The Fugitive Offenders and Mutual Legal Assistance in Criminal Matters Legislation (Amendment) Bill 2019 was proposed by the Hong Kong Government on February 13th, 2019. The bill is designed to cover jurisdictions that do not have an extradition agreement with Hong Kong, allowing for the transfer of criminal suspects from China, Macau, and Taiwan to mainland China. It prompted widespread criticism, fearing the weakening of Hong Kong’s judicial independence under China’s “one country, two systems” rule. On March 31st, the pro-democratic camp of Hong Kong launched its first demonstration of the Anti-Extradition Law Amendment Bill Movement. Initially referred to as the “Anti-Amendment Movement” by the media, the movement underlined the public’s distrust in China’s judicial system, and soon adopted the shorthand name “Anti-Extradition Movement .”
Hong Kong’s Chief Executive Carrie Lam and the pro-Beijing legislators forced the first reading of the bill and, in protest, an estimated 1 million demonstrators took to the streets of Hong Kong on June 9th, three days before the scheduled second reading at the Legislative Council. Later that evening, violent clashes broke out between police and protesters, turning public opinion against the administration. The movement progressed into series of weekly demonstrations, occupy actions, roadside and building barricades, general strikes, non-cooperation movements, and attempted suicides. Police brutality redirected an initially peaceful demonstration into violent confrontations between the people and the law enforcement, threatening Hong Kong’s longstanding status as the top financial center in Asia.
Insisting on a “no leader (無大台)” form of protest amidst escalating tension, activists made the Five Demands. The movement has also inspired supporters to voice their opinions creatively. Artists, designers, and cultural organizations initiated projects to back the demonstrations, and Hongkongers conjured a variety of PR materials, flooding city streets and social media with protest slogans, posters, independent zines, and other spontaneous actions. First created during the Umbrella Movement in 2014, Lennon Walls, city walls covered in post-it notes bearing pro-democracy messages, popped up around the city as the movement gained supporters worldwide. In Taiwan, for example, Lennon Walls appeared in various academic and public institutions, and the “929 Taiwan with Hong Kong” rally took place in 5 different cities in September, all in solidarity with Hong Kong. In addition, exhibitions such as Lightbox Photo Library and Zine Coop’s Hi Freedom: Stand with Hong Kong at G20 Newspaper Exhibition as well as fundraisers and drives for safety gears were organized in support of the Hong Kong cause.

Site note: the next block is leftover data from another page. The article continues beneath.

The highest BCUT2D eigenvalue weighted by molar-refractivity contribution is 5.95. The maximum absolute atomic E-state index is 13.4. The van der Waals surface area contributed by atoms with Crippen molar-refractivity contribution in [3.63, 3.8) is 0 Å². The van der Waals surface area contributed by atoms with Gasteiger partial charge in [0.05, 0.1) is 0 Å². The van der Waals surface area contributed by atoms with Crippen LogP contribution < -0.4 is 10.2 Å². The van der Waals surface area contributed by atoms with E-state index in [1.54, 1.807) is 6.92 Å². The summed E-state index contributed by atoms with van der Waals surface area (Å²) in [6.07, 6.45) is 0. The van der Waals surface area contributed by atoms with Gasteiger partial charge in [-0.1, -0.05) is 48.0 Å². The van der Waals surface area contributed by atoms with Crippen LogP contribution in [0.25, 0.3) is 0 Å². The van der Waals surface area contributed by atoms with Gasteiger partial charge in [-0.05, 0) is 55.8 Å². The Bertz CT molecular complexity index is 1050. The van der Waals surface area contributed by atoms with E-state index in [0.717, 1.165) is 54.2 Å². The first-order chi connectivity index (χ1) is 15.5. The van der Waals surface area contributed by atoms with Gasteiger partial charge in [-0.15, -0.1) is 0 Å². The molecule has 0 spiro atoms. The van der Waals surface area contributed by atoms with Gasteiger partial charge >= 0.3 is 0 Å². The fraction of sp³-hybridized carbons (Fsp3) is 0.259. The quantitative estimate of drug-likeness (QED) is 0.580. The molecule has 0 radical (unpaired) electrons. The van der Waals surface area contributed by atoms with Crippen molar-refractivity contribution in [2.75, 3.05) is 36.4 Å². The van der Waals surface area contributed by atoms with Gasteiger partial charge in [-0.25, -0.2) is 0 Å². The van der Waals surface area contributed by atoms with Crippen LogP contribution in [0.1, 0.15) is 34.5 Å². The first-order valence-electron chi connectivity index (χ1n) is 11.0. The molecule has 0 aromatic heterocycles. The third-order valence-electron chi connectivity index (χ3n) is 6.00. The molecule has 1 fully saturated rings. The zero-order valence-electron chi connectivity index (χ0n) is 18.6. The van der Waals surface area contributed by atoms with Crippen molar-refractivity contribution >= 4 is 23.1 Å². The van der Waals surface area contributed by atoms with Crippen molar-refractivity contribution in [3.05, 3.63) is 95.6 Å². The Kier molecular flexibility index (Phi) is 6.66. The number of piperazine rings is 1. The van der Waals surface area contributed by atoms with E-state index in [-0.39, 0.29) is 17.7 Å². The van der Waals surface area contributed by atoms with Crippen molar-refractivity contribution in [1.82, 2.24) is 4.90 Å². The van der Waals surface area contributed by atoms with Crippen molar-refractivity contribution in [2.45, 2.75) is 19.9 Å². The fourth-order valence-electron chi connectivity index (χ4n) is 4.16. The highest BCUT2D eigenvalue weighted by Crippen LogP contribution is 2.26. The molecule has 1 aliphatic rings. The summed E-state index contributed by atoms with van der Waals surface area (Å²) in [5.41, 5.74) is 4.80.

The Anti-Extradition Movement brings into mind the series of large, organized civil movements in Taiwan after the lifting of the Martial Law in 1987. These acts of resistance represent the public’s pushback against authoritarianism and injustice. Transforming ideologies into creative action, they call for a freer, more righteous, and more advanced democratic society. The 318 Movement (Sunflower Movement) in 2014 was initially driven by the controversial passing of a trade agreement with China. It quickly became a student-led movement that featured an abundance of protest materials such as artistic posters, flyers, postcards, installations, and original songs. Built upon the legacy of Taiwan’s revolutionary moments, a more organic and creative kind of protest emerged. In 2019, same-sex marriage was finally legalized after a 30-year-long campaign; the same year, flight attendants of a major international airline, EVA Airways, went on a historic strike. Meanwhile, the demand for transitional justice has grown to be a part of the public consciousness as dark revelations about the authoritarian regime are being made public. In 2019, The National Museum of Taiwan History presented Oppression & Overcoming: Social Movements in Post-War Taiwan. The exhibition showcased objects and documents of civil discontent, offering an alternative way to confront and reflect on Taiwan’s collective struggles. Taiwanese people have learned to face a trauma from the past with wit and creativity. Powerful “arts in action” painted a landscape of resistance in Taiwan.